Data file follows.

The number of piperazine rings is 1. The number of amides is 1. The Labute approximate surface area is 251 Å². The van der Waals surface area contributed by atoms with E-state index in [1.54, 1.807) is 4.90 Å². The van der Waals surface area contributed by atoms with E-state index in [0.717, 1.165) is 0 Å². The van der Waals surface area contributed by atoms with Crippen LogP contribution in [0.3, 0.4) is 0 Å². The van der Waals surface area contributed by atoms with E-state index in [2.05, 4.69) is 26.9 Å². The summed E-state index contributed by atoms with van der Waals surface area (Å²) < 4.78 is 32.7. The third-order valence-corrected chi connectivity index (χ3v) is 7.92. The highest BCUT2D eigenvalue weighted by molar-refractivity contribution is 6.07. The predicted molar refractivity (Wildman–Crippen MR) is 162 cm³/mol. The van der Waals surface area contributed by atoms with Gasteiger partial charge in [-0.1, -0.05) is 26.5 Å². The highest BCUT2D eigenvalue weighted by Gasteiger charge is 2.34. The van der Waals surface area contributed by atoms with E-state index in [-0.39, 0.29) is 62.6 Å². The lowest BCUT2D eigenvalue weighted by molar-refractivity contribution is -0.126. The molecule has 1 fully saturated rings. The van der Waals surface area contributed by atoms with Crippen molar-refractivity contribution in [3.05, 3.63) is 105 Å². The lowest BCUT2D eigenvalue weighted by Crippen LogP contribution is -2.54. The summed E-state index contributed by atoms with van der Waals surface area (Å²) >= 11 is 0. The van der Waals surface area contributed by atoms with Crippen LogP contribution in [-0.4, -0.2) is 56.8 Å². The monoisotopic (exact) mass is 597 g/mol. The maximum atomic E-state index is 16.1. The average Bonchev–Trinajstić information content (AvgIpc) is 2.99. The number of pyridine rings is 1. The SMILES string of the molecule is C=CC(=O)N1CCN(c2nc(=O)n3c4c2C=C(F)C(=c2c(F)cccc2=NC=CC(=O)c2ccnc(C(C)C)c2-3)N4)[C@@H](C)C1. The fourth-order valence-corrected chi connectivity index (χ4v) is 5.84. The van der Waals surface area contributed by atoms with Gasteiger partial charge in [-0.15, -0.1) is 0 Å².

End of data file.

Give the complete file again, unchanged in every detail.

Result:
The number of piperazine rings is 1. The number of amides is 1. The Labute approximate surface area is 251 Å². The van der Waals surface area contributed by atoms with E-state index in [1.54, 1.807) is 4.90 Å². The van der Waals surface area contributed by atoms with E-state index in [0.717, 1.165) is 0 Å². The van der Waals surface area contributed by atoms with Crippen LogP contribution in [0.3, 0.4) is 0 Å². The van der Waals surface area contributed by atoms with E-state index in [2.05, 4.69) is 26.9 Å². The summed E-state index contributed by atoms with van der Waals surface area (Å²) < 4.78 is 32.7. The third-order valence-corrected chi connectivity index (χ3v) is 7.92. The highest BCUT2D eigenvalue weighted by molar-refractivity contribution is 6.07. The predicted molar refractivity (Wildman–Crippen MR) is 162 cm³/mol. The van der Waals surface area contributed by atoms with Gasteiger partial charge in [-0.1, -0.05) is 26.5 Å². The highest BCUT2D eigenvalue weighted by Gasteiger charge is 2.34. The van der Waals surface area contributed by atoms with E-state index in [-0.39, 0.29) is 62.6 Å². The lowest BCUT2D eigenvalue weighted by molar-refractivity contribution is -0.126. The molecule has 1 fully saturated rings. The van der Waals surface area contributed by atoms with Crippen molar-refractivity contribution in [3.05, 3.63) is 105 Å². The lowest BCUT2D eigenvalue weighted by Crippen LogP contribution is -2.54. The summed E-state index contributed by atoms with van der Waals surface area (Å²) >= 11 is 0. The van der Waals surface area contributed by atoms with Crippen LogP contribution in [-0.4, -0.2) is 56.8 Å². The monoisotopic (exact) mass is 597 g/mol. The maximum atomic E-state index is 16.1. The average Bonchev–Trinajstić information content (AvgIpc) is 2.99. The number of pyridine rings is 1. The SMILES string of the molecule is C=CC(=O)N1CCN(c2nc(=O)n3c4c2C=C(F)C(=c2c(F)cccc2=NC=CC(=O)c2ccnc(C(C)C)c2-3)N4)[C@@H](C)C1. The fourth-order valence-corrected chi connectivity index (χ4v) is 5.84. The van der Waals surface area contributed by atoms with Gasteiger partial charge in [-0.15, -0.1) is 0 Å².